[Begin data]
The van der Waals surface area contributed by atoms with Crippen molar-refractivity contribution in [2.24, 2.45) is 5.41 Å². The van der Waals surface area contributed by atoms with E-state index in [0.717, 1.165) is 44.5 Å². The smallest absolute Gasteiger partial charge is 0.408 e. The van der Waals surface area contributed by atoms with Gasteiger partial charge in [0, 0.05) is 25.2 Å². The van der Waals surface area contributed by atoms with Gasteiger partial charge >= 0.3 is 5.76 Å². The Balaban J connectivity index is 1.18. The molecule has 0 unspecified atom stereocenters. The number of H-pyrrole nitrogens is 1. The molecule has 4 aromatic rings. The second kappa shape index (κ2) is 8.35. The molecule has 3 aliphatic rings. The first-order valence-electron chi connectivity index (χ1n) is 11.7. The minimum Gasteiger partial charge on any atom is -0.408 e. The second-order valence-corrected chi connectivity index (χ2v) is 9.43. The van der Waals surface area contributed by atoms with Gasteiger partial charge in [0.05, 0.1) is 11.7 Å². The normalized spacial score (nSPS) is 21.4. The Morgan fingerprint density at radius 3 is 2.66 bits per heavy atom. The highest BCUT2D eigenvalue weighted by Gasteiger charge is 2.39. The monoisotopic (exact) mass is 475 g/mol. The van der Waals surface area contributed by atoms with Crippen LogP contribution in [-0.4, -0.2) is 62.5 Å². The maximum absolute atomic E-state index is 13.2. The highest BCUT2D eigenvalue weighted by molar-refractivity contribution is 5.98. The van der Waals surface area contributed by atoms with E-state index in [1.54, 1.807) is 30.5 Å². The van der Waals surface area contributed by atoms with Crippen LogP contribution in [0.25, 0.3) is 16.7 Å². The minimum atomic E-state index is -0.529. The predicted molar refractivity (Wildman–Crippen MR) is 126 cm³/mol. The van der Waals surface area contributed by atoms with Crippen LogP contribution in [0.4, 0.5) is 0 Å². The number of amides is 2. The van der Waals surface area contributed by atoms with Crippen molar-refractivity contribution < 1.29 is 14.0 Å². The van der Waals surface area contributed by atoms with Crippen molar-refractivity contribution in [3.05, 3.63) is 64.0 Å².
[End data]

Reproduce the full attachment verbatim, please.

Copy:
The van der Waals surface area contributed by atoms with Crippen molar-refractivity contribution in [2.24, 2.45) is 5.41 Å². The van der Waals surface area contributed by atoms with E-state index in [0.717, 1.165) is 44.5 Å². The smallest absolute Gasteiger partial charge is 0.408 e. The van der Waals surface area contributed by atoms with Gasteiger partial charge in [0, 0.05) is 25.2 Å². The van der Waals surface area contributed by atoms with Gasteiger partial charge >= 0.3 is 5.76 Å². The Balaban J connectivity index is 1.18. The molecule has 0 unspecified atom stereocenters. The number of H-pyrrole nitrogens is 1. The molecule has 4 aromatic rings. The second kappa shape index (κ2) is 8.35. The molecule has 3 aliphatic rings. The first-order valence-electron chi connectivity index (χ1n) is 11.7. The minimum Gasteiger partial charge on any atom is -0.408 e. The second-order valence-corrected chi connectivity index (χ2v) is 9.43. The van der Waals surface area contributed by atoms with Gasteiger partial charge in [0.05, 0.1) is 11.7 Å². The normalized spacial score (nSPS) is 21.4. The Morgan fingerprint density at radius 3 is 2.66 bits per heavy atom. The highest BCUT2D eigenvalue weighted by Gasteiger charge is 2.39. The monoisotopic (exact) mass is 475 g/mol. The van der Waals surface area contributed by atoms with Crippen LogP contribution in [-0.4, -0.2) is 62.5 Å². The maximum absolute atomic E-state index is 13.2. The highest BCUT2D eigenvalue weighted by molar-refractivity contribution is 5.98. The van der Waals surface area contributed by atoms with E-state index in [1.54, 1.807) is 30.5 Å². The van der Waals surface area contributed by atoms with Crippen LogP contribution in [0.25, 0.3) is 16.7 Å². The minimum atomic E-state index is -0.529. The predicted molar refractivity (Wildman–Crippen MR) is 126 cm³/mol. The van der Waals surface area contributed by atoms with Crippen LogP contribution in [0.4, 0.5) is 0 Å². The number of amides is 2. The van der Waals surface area contributed by atoms with Crippen molar-refractivity contribution < 1.29 is 14.0 Å². The van der Waals surface area contributed by atoms with Crippen molar-refractivity contribution in [3.05, 3.63) is 64.0 Å².